The 2016-17 Golden State Warriors are damn good, but are they the best we’ve ever seen? We rank the greatest NBA teams.

Yes, sir and yes ma’am, it’s all over. One of the least competitive NBA seasons and NBA Finals of our time concluded on Monday night when the Golden State Warriors handled the Cleveland Cavaliers in taking home the franchise’s second title in the last three years and fifth overall.

Superstar Kevin Durant has now officially completed the mission of winning his NBA Championship after joining the greatest regular-season team in NBA history, the 2015-16 Dubs.

Most hate it. Most also join the fray in congratulating him on winning that chip because this is our society now. It’s better to win the chip the easy way than fall short the hard way.

To me, Durant’s 2012 and 2016 playoff campaigns were much more impressive than what we witnessed the last two weeks. To me, that chip isn’t everything. To me, competing at the highest level in order to beat that team who embarrassed you (3-1 comeback) rather than joining them showcases the highest amount of character and competitive spirit possible.

But that’s another story for a different depressing NBA day, the story of these world-class athletes fooling the public into thinking them taking less money is selfless, rather than selfish (helping win a title). It’s not like they’re standing on the unemployment lines.

I mean, Mama Durant proclaims it doesn’t matter what people say, only that the job is now completed. Shouldn’t it also not matter what people say if he falls short of winning a title in Oklahoma City?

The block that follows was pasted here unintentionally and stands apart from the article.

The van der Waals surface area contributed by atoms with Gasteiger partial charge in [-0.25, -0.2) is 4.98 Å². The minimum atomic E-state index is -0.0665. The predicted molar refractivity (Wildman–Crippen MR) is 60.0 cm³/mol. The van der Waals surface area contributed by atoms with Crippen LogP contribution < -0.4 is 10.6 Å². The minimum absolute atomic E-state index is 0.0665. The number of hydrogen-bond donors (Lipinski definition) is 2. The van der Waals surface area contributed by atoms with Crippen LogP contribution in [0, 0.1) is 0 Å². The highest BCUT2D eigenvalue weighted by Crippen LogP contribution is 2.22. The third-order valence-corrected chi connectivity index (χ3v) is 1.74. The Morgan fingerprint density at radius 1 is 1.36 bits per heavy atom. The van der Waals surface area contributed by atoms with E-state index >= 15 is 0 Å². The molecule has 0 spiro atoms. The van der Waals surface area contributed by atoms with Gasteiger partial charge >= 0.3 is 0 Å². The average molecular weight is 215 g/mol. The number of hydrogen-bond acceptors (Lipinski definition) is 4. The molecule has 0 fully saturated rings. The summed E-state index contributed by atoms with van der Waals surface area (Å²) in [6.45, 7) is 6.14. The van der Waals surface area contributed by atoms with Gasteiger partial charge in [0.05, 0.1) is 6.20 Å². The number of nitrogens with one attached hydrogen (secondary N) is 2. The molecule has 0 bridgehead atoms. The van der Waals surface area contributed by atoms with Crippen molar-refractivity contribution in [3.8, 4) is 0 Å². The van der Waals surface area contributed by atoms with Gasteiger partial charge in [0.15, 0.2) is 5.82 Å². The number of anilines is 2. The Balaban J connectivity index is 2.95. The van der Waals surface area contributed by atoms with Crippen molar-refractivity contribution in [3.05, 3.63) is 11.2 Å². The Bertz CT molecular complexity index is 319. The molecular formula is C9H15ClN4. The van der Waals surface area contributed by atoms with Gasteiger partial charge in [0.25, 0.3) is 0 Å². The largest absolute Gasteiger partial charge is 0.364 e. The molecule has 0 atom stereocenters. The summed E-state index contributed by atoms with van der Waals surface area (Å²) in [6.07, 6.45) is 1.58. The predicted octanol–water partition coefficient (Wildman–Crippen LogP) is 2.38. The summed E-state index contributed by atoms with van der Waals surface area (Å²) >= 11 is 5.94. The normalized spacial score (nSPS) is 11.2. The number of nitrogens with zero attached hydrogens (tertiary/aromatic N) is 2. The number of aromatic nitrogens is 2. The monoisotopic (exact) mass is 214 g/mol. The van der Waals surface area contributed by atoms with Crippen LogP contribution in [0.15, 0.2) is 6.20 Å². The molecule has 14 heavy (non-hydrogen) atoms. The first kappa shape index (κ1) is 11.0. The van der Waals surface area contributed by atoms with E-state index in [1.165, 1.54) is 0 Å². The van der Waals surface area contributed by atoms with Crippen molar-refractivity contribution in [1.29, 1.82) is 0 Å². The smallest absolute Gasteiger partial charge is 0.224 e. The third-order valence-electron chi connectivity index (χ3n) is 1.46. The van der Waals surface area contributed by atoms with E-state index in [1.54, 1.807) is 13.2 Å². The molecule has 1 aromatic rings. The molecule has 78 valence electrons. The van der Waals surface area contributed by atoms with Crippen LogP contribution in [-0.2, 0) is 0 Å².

Man, I’m way off track now. See what happens when history is at stake and so many so-called experts are allowing themselves to get carried away while they dub the Dubs the greatest team in history? Thanks, LeBron James, you started this madness of uncompetitive NBA basketball in the highest degree possible.

Anyway, today, we speak about great things. Today, we try to gather exactly where this killer team ranks among the greatest of all-time.

Notables (11)

  • 1991-92 Chicago Bulls
  • 2001-02 Los Angeles Lakers
  • 1982-82 Philadelphia 76ers
  • 2015-16 Golden State Warriors*
  • 2012-13 Miami Heat
  • 2007-08 Boston Celtics
  • 1998-99 San Antonio Spurs
  • 2015-16 Cleveland Cavaliers
  • 2013-14 San Antonio Spurs
  • 1996-97 Chicago Bulls
  • 2003-04 Detroit Pistons

The only team to make it on this page that didn’t win the title is the 2015-16 Golden State Warriors. When 73 games are won, it makes sense. The 67-win San Antonio Spurs in 2016 and 66-win 2009 Cleveland Cavaliers are close, but to no avail. Only the Dubs and their defeat at the hand of an immortal LeBron James deserve to make the notables as a championship-less squad.

Listen, you can come at me with all the math in the world. I don’t care. When a 57-win team knocks off the greatest regular season team in history, the 73-win Dubs, they deserve a mention, and that’s exactly what James’s 2016 Cavs did.